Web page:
LET'S HAVE A BAKE SALE!

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So, I got back on the horse, and am acting in a show. You're a Good Man, Charlie Brown to be exact. It's a benefit performance for Reel Kids, one of the many places in Colorado where I teach. I play Charlie Brown-  role I have always loved, and I must admit, it's pretty awesome being on stage again after over ten years. I've always loved this play, and we do a pretty damn good job with it.



It's a little tough to get through the song Happiness every performance. The song always makes me think of my mom- I was working on a children's production of the show when she died, and every time we do it, I feel the absence, the hole that only your mother can leave once she heads for parts unknown.

We have one more performance, tonight at 7 pm, so if you are anywhere near Superior, CO, come on over and check it out. There is a cocktail hour before the show, with drinks and treats. Proceeds from the show will go towards getting a new camera for the school, which we desperat…

DEMON WEED IN COLORADO SPRINGS!

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WARNING:Reefer Madness the Musical, now playing at the Fine Arts Center in Colorado Springs, will get you high, baby. Can you dig it? High on life. High on great music, exciting choreography, brilliant design. High on watching amazing performers deliver with aplomb a fantastic, inventive show based on a hilariously out of whack cautionary movie from 1936 about the evils of the devil weed. Put simply, it will freak you out in the best way possible- and that ain't no jive.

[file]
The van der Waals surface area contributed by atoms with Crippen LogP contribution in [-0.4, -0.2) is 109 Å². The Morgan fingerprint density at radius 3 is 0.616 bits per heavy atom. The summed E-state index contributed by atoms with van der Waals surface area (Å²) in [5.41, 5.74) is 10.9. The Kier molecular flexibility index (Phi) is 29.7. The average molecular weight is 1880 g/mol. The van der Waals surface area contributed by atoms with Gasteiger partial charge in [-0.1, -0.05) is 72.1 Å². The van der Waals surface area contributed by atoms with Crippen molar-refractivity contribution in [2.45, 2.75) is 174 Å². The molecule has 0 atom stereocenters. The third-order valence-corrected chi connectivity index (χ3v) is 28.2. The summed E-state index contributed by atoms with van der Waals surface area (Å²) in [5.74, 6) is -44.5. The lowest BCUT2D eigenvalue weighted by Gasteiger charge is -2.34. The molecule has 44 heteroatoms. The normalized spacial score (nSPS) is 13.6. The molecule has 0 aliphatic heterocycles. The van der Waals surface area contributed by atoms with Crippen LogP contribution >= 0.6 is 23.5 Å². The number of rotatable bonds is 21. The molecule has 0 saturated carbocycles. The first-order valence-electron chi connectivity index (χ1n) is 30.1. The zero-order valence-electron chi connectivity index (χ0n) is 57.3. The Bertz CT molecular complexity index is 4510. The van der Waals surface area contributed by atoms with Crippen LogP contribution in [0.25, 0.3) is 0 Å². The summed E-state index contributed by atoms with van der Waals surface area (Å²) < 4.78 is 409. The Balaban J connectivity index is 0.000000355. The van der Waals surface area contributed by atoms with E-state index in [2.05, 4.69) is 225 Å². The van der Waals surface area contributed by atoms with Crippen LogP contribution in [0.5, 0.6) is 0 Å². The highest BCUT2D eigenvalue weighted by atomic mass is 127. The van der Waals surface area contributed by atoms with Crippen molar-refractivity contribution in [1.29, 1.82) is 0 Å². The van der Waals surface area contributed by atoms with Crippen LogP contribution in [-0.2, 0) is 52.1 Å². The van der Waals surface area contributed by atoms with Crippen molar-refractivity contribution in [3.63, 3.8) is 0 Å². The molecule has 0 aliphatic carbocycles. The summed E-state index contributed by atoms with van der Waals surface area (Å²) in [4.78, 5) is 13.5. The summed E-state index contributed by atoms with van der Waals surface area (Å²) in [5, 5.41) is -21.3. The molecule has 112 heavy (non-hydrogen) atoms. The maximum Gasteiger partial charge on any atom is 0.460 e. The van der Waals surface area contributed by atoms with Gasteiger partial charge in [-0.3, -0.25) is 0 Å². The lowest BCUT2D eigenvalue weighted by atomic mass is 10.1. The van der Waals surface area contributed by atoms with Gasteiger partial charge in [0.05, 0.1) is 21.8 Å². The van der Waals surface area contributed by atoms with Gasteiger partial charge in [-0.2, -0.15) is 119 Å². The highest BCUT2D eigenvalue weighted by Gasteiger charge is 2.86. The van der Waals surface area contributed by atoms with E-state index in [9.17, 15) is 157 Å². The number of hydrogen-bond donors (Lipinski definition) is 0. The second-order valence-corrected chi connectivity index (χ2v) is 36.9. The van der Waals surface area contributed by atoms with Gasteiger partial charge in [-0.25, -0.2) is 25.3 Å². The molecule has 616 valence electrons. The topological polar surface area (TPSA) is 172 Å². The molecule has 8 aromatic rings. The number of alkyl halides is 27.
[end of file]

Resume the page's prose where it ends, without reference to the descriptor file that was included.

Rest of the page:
The musical is presented as a mockumentary of sorts, complete with overly earnest narrator, or Lecturer, speaking directly to the audience about the terrible "facts" of marijuana and how the stuff is destroying the youth of America. The Lecturer tells us the infamous story of Jimmy Harper and Mary Lane, who of course have their lives turned upside down, irrevocably ruined, by the demon weed. When we meet Jimmy and Mary- played to perfection by Andrew Wilkes and Chelsea Ringer- they are your typical subur…

LOST SOULS

LOST SOULS

We used to call cricketts

Souls

My brother, sister, and I.

At night on a full Moon,
I would look out my window
and see silohuettes of
cats and trees
(and the red light
of a cigarette)

against the deep blue sky.

Whispers passed between us,
questions for my older brother to answer-

                                -which he always did.

Slowly the night would swallow us whole,
and for an
infinite moment,
I lost all sense

of up or down.

I was
(not flying but)
careening,
afraid I would never come back.

How long this lasted
I do not know.

Then I would hear the souls,
Singing in the night
Admiring the moon
Whispering to each other
Drawing me
Home

and I would sleep,
safe and content,
Protected by their music.

Now, I no longer need
To shut my eyes to lose
my senses.

Every day I am
(not careening but)
floundering.

Lost.

And I must listen,
must learn to hear again,

The Souls,

admiring the Moon,

I must learn again,
to let the living violins
carry me Home,

And caress my
Worried heart.